A common type of pesticide is dramatically harming wild bees, according to a new in-the-field study that outside experts say may help shift the way the U.S. government looks at a controversial class of chemicals.
But in the study published by the journal Nature on Wednesday, honeybees — which get trucked from place to place to pollinate major crops like almonds— didn't show the significant ill effects that wild cousins like bumblebees did. This is a finding some experts found surprising. A second study published in the same journal showed that in lab tests bees are not repelled by the pesticides and in fact may even prefer pesticide coated crops, making the problem worse.
Bees of all kinds — crucial to pollinating plants, including major agricultural crops — have been in decline for several reasons. Pesticide problems are just one of many problems facing pollinators; this is separate from colony collapse disorder, which devastated honeybee populations in recent years but is now abating, experts said.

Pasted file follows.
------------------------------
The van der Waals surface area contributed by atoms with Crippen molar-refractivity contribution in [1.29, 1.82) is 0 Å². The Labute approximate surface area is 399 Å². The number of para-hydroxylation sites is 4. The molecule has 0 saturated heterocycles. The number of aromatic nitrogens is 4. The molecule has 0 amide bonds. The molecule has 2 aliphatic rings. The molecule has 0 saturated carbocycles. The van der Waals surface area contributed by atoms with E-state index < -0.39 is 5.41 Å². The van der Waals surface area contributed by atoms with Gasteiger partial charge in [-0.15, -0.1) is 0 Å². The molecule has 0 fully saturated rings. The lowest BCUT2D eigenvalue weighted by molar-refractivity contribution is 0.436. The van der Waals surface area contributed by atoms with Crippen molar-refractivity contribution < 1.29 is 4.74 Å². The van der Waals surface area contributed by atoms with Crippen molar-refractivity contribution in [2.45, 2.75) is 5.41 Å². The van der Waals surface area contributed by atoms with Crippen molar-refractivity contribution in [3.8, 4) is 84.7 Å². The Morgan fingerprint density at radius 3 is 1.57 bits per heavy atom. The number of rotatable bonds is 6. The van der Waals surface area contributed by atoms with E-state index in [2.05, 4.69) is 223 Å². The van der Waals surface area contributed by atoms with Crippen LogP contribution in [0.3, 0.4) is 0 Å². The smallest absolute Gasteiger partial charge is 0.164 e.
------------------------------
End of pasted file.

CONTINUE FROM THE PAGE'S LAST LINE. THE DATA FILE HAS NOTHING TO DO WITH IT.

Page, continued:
Exposure to neonicotinoid insecticides reduced the density of wild bees, resulted in less reproduction, and colonies that didn't grow when compared to bees not exposed to the pesticide, the study found.
Scientists in Sweden were able to conduct a study that was in the wild, but still had the in-the-lab qualities of having control groups that researchers covet. They used 16 patches of landscape, eight where canola seeds were coated with the pesticide and eight where they weren't, and compared the two areas.
When the first results came in, "I was quite, 'Oh my God,'" said study lead author Maj Rundlof of Lund University. She said the reduction in bee health was "much more dramatic than I ever expected."